So, I try not to say "no." Instead, if she's doing something that could be dangerous, we say "ta-ta." We then follow that by explaining why we don't want to do whatever it was that we just "ta-ta"ed. For example: She loves to try to climb on the stone fireplace. When she does this, we say, "Ta-ta, Audrey. We don't climb on the fireplace, do we? Fire is hot and we could get burned, and we could fall and get hurt on the stones. Mommy doesn't want you to get hurt. It would make her very sad. We can sit back here and look at the fireplace though. And if the fire isn't on, you can touch the stones, but we don't climb on them."
My hope is that instead of just hearing "no" every time she tries to do something she shouldn't (which is often), she starts to understand some of the explanations we give her, and learns to explore in safer ways. Do I really think she understands everything I'm saying right now? No, of course not! But she is very smart and I do think she has a basic understanding.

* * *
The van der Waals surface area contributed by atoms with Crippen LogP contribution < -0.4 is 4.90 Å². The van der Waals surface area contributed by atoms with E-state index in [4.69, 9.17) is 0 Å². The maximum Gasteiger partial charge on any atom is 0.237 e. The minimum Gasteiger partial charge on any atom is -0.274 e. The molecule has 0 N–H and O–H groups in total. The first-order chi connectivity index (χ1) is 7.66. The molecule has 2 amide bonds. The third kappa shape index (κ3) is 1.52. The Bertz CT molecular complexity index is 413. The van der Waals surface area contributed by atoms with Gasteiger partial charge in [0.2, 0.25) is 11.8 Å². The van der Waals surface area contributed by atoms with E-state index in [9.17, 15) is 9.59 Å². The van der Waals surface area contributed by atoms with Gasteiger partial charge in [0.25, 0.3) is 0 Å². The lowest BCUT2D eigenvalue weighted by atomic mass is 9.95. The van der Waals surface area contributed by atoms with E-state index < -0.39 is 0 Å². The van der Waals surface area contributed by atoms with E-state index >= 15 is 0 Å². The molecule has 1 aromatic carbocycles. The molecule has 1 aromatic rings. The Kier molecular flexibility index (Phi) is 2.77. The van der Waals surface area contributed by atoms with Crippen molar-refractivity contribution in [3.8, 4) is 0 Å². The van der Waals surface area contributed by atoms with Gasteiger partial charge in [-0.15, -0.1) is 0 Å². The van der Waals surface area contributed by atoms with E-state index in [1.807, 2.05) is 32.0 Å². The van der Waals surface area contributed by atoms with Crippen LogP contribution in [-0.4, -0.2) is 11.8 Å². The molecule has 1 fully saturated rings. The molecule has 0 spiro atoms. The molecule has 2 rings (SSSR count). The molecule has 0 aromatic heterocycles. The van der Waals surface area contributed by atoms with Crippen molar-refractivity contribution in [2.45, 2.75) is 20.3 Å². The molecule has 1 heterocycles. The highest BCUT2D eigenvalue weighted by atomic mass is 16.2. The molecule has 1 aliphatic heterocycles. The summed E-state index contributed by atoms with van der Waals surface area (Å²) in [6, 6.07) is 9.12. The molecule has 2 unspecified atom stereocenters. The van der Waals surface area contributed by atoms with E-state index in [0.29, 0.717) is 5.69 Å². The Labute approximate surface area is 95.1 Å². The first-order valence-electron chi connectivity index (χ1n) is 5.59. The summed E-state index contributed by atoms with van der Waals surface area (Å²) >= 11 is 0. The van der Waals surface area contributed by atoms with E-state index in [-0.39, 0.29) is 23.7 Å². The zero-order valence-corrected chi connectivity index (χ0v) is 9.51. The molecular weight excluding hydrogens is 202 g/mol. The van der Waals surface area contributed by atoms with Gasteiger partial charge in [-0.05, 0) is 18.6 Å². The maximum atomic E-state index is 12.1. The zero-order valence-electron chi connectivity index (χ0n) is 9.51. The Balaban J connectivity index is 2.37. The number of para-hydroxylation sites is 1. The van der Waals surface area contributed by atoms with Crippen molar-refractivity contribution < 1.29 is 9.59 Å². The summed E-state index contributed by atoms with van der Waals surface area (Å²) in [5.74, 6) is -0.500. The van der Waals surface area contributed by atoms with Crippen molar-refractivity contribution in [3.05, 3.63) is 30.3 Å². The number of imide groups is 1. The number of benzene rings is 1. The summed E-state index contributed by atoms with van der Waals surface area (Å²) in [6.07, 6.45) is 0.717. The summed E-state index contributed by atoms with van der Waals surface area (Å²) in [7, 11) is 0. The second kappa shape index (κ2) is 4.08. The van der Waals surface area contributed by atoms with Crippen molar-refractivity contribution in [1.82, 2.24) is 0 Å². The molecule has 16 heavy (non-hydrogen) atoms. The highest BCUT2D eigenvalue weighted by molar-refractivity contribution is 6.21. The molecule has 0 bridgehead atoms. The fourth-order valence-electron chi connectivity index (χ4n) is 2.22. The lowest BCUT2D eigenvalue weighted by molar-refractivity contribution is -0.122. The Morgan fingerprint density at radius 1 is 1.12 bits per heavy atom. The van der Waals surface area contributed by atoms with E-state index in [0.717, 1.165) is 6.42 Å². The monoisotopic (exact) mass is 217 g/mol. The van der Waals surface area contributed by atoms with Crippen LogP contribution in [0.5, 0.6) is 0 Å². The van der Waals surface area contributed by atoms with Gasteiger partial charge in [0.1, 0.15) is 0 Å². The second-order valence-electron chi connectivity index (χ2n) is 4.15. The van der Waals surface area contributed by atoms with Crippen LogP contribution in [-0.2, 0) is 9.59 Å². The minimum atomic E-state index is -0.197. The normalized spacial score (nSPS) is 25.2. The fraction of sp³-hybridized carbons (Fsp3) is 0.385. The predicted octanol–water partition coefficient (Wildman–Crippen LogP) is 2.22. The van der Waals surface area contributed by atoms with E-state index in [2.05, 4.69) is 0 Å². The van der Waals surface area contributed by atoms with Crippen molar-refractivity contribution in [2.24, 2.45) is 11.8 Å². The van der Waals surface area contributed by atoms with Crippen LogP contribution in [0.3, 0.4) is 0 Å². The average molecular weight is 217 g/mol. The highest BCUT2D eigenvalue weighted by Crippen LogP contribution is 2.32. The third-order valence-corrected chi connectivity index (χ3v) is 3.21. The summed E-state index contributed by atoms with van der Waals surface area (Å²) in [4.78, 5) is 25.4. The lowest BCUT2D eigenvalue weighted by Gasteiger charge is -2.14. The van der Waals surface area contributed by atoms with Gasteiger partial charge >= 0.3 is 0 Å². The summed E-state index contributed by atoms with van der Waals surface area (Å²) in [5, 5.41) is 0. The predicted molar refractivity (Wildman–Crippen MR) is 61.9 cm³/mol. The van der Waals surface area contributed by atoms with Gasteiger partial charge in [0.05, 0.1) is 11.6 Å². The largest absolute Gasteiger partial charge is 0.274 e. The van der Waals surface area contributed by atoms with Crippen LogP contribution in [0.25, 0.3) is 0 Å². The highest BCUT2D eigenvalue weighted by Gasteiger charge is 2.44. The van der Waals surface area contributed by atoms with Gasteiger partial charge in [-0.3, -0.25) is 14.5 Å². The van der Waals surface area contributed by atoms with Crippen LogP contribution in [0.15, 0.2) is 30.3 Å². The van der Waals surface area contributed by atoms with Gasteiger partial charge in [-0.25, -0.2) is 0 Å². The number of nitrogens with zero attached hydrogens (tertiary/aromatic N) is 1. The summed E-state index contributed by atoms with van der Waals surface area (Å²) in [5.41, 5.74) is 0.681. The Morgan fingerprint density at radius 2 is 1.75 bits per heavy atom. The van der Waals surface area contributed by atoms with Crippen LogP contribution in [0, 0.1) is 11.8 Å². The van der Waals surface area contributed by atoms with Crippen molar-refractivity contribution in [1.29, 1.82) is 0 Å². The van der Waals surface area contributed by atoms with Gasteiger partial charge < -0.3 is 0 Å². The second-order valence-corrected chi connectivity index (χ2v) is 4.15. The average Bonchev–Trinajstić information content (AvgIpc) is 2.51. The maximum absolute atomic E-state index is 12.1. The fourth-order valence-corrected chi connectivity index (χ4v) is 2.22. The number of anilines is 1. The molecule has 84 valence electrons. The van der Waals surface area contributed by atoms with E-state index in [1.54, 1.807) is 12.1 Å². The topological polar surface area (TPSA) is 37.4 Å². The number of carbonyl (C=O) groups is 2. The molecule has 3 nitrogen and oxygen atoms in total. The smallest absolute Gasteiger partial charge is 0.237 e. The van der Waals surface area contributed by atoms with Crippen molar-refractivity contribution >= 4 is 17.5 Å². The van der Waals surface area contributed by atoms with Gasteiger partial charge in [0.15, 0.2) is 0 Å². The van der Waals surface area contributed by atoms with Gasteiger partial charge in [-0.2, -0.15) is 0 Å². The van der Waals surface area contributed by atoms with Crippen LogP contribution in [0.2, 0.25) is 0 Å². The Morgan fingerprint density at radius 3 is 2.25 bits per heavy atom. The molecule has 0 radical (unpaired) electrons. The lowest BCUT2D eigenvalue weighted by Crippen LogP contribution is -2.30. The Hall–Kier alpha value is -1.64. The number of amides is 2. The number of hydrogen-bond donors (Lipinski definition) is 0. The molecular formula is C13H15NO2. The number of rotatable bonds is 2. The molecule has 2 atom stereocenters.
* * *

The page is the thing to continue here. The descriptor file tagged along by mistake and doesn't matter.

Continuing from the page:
With time and repetition, I hope that this approach encourages her to explore her world in a safe way, instead of discouraging her and making her think she can't do anything. I feel like kids that are just told "no" all the time, grow up to be adults that are either afraid to take (safe) risks, or dangerously rebellious, neither of which I want for her.
So far, it is working well for us! She will approach something we have "ta-ta"ed before, stand there a moment, look at us, and then say, "aaaaaa-ta!" It is ridiculously cute, but also makes me feel like I'm doing something right.
I'm curious though, how do you approach situations like this? Some parenting experts seem to encourage saying "no" in a firm voice. Do you say "no" to your kids or do you have your own approach?